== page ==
Now the agency is partnering with prosecutors in Carroll and Prince George's county on mortgage fraud cases in which suspects have been indicted. It also has active investigations in Baltimore and Baltimore, Prince George's and Howard counties, she said.
That effort is just one of several examples of how Maryland prosecutors at the state and federal level are putting an emphasis on cracking down on mortgage fraud.
The Maryland attorney general's office routinely investigates mortgage fraud and has discussed expanding those investigations using funds from a national legal settlement related to unfair mortgage servicing practices, including "robo-signing."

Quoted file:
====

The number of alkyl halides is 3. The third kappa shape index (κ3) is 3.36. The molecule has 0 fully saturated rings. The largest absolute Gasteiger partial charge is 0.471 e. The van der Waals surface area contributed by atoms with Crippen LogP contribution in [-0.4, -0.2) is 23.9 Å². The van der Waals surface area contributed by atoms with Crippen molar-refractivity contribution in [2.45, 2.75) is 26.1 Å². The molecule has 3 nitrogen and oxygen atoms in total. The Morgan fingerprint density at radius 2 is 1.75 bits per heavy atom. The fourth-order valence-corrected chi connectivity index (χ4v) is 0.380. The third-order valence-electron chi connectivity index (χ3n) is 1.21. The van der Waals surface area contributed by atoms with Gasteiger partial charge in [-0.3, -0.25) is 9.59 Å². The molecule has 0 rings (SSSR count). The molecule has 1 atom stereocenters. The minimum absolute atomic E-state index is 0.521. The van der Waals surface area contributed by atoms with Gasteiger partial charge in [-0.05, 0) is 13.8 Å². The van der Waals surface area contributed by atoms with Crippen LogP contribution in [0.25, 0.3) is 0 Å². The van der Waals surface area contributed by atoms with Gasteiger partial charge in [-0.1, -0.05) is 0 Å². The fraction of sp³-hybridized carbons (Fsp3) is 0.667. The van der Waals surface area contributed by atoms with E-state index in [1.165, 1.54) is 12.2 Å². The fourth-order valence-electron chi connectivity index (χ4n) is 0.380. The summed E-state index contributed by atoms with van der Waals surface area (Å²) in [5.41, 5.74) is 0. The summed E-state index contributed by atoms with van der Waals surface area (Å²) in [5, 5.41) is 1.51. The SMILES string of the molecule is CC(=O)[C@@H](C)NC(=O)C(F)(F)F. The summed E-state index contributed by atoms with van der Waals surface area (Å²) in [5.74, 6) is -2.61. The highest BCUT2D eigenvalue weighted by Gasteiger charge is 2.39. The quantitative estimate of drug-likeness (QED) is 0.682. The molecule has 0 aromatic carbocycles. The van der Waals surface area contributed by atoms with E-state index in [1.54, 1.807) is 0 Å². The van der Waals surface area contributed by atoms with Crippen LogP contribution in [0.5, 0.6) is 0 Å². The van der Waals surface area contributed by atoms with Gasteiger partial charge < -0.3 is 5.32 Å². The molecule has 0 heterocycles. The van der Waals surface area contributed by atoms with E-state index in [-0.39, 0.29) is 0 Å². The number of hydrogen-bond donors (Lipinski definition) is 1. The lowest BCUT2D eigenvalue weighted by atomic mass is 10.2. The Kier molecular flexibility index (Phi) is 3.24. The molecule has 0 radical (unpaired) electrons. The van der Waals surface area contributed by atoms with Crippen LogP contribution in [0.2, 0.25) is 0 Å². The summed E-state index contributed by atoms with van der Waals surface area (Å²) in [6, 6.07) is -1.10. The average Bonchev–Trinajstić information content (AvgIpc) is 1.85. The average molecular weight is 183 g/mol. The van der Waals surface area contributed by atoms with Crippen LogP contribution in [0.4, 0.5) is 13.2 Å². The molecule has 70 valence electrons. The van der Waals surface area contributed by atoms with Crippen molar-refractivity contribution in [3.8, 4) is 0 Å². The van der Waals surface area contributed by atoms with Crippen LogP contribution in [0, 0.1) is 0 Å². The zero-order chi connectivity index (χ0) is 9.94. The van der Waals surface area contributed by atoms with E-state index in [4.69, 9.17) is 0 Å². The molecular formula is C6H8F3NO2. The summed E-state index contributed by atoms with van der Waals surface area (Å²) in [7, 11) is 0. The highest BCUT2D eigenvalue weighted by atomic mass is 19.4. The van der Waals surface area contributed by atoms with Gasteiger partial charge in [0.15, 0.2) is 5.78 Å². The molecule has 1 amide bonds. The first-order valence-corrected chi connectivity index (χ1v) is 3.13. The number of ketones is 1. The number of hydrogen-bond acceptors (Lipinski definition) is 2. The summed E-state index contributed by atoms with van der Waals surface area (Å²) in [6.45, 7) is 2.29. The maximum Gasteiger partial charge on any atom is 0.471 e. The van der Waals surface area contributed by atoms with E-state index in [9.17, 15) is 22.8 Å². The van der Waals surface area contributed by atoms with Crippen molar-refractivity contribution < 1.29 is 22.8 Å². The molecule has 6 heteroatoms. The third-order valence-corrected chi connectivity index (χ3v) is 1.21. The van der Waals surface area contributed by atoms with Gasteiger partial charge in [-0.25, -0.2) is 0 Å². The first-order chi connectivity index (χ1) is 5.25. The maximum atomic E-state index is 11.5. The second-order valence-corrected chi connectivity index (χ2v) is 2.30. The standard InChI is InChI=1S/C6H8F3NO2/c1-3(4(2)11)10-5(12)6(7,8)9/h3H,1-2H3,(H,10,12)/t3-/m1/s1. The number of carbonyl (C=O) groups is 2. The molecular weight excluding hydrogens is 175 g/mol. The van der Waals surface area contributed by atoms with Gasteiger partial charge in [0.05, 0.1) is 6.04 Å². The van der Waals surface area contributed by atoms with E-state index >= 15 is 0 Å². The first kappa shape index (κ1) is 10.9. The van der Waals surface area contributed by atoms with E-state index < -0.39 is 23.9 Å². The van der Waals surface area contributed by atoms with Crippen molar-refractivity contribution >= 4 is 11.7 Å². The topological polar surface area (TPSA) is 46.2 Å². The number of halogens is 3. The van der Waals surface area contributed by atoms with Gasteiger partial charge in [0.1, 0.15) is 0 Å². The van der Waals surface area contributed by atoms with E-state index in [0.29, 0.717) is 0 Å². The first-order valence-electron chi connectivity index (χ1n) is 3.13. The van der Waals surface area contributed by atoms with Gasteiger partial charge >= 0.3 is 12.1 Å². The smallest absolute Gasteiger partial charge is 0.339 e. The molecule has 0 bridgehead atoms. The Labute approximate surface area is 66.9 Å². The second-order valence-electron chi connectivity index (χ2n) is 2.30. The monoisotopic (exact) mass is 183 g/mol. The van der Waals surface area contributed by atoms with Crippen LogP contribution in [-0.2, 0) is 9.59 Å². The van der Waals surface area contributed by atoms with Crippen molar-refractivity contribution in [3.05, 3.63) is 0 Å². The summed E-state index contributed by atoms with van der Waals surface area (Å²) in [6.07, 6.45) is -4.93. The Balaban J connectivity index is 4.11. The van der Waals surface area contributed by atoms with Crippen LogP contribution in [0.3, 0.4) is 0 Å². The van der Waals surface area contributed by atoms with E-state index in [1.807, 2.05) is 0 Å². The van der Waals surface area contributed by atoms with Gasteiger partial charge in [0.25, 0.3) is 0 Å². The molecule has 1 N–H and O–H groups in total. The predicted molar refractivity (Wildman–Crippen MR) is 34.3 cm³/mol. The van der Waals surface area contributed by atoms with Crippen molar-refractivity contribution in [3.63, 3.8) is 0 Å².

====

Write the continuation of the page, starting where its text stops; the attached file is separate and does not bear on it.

And the U.S. attorney's office for Maryland started coordinating a mortgage fraud task force three years ago that has funneled several mortgage fraud cases to courts.
Among the recent federal sentences in Maryland for mortgage fraud:
•In November, an
title agent was sentenced to two years in prison for stealing nearly $700,000 from mortgage escrow accounts.
•In June, the assistant manager of a Gambrills mortgage company was sentenced to four years in prison for a mortgage fraud scheme adding up to $4.9 million.
•In May and March, respectively, a mortgage broker and a loan officer were each sentenced to more than three years in prison for creating a fraudulent mortgage rescue scheme that resulted in more than $1.2 million in losses.
•In March, Andrew Hamilton Williams Jr. was sentenced to 150 years in prison for his participation in a $78 million Ponzi scheme in which Williams and his co-conspirators, part of a business called Metro Dream Homes, didn't pay off investors' mortgages as promised.